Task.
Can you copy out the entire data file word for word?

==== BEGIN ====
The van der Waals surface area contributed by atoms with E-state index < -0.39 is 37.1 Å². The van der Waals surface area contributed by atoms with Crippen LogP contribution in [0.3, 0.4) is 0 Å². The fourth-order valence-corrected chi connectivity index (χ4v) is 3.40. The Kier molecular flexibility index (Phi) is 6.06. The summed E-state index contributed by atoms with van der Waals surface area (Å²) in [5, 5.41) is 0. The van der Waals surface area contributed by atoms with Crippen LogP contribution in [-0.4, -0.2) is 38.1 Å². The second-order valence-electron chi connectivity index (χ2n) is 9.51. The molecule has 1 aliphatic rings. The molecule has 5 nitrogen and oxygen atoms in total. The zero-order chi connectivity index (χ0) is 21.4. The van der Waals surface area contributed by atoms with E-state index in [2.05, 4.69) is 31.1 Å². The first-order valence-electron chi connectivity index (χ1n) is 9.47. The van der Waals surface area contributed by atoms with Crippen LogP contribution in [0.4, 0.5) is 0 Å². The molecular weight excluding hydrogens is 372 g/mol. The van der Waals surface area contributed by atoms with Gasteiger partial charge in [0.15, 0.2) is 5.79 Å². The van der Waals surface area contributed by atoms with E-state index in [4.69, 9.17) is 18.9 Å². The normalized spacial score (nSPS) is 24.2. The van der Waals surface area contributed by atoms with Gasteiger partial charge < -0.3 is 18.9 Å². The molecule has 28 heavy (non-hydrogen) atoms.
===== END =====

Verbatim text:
The van der Waals surface area contributed by atoms with E-state index < -0.39 is 37.1 Å². The van der Waals surface area contributed by atoms with Crippen LogP contribution in [0.3, 0.4) is 0 Å². The fourth-order valence-corrected chi connectivity index (χ4v) is 3.40. The Kier molecular flexibility index (Phi) is 6.06. The summed E-state index contributed by atoms with van der Waals surface area (Å²) in [5, 5.41) is 0. The van der Waals surface area contributed by atoms with Crippen LogP contribution in [-0.4, -0.2) is 38.1 Å². The second-order valence-electron chi connectivity index (χ2n) is 9.51. The molecule has 1 aliphatic rings. The molecule has 5 nitrogen and oxygen atoms in total. The zero-order chi connectivity index (χ0) is 21.4. The van der Waals surface area contributed by atoms with E-state index in [2.05, 4.69) is 31.1 Å². The first-order valence-electron chi connectivity index (χ1n) is 9.47. The van der Waals surface area contributed by atoms with Crippen LogP contribution in [0.4, 0.5) is 0 Å². The molecular weight excluding hydrogens is 372 g/mol. The van der Waals surface area contributed by atoms with Gasteiger partial charge in [0.15, 0.2) is 5.79 Å². The van der Waals surface area contributed by atoms with E-state index in [4.69, 9.17) is 18.9 Å². The normalized spacial score (nSPS) is 24.2. The van der Waals surface area contributed by atoms with Gasteiger partial charge < -0.3 is 18.9 Å². The molecule has 28 heavy (non-hydrogen) atoms.